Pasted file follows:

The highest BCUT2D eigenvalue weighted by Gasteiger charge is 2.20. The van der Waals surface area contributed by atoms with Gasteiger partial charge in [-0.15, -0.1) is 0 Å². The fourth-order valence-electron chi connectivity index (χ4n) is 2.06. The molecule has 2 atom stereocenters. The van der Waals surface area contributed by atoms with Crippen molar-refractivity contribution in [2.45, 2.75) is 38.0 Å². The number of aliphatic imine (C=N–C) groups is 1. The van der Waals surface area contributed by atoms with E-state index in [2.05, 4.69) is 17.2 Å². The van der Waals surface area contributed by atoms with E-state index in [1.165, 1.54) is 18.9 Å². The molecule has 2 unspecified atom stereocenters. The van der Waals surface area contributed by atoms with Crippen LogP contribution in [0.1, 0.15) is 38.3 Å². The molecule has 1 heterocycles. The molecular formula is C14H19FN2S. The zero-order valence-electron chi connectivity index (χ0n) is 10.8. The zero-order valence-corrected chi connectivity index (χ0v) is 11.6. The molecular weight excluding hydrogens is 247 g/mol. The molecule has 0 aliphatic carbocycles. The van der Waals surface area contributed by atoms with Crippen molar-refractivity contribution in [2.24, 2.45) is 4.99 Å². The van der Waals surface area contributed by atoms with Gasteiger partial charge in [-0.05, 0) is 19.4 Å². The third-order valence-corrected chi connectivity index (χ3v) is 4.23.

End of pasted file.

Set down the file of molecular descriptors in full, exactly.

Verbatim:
The highest BCUT2D eigenvalue weighted by Gasteiger charge is 2.20. The van der Waals surface area contributed by atoms with Gasteiger partial charge in [-0.15, -0.1) is 0 Å². The fourth-order valence-electron chi connectivity index (χ4n) is 2.06. The molecule has 2 atom stereocenters. The van der Waals surface area contributed by atoms with Crippen molar-refractivity contribution in [2.45, 2.75) is 38.0 Å². The number of aliphatic imine (C=N–C) groups is 1. The van der Waals surface area contributed by atoms with E-state index in [2.05, 4.69) is 17.2 Å². The van der Waals surface area contributed by atoms with E-state index in [1.165, 1.54) is 18.9 Å². The molecule has 2 unspecified atom stereocenters. The van der Waals surface area contributed by atoms with Crippen LogP contribution in [0.1, 0.15) is 38.3 Å². The molecule has 1 heterocycles. The molecular formula is C14H19FN2S. The zero-order valence-electron chi connectivity index (χ0n) is 10.8. The zero-order valence-corrected chi connectivity index (χ0v) is 11.6. The molecular weight excluding hydrogens is 247 g/mol. The molecule has 0 aliphatic carbocycles. The van der Waals surface area contributed by atoms with Crippen molar-refractivity contribution in [2.24, 2.45) is 4.99 Å². The van der Waals surface area contributed by atoms with Gasteiger partial charge in [-0.05, 0) is 19.4 Å². The third-order valence-corrected chi connectivity index (χ3v) is 4.23.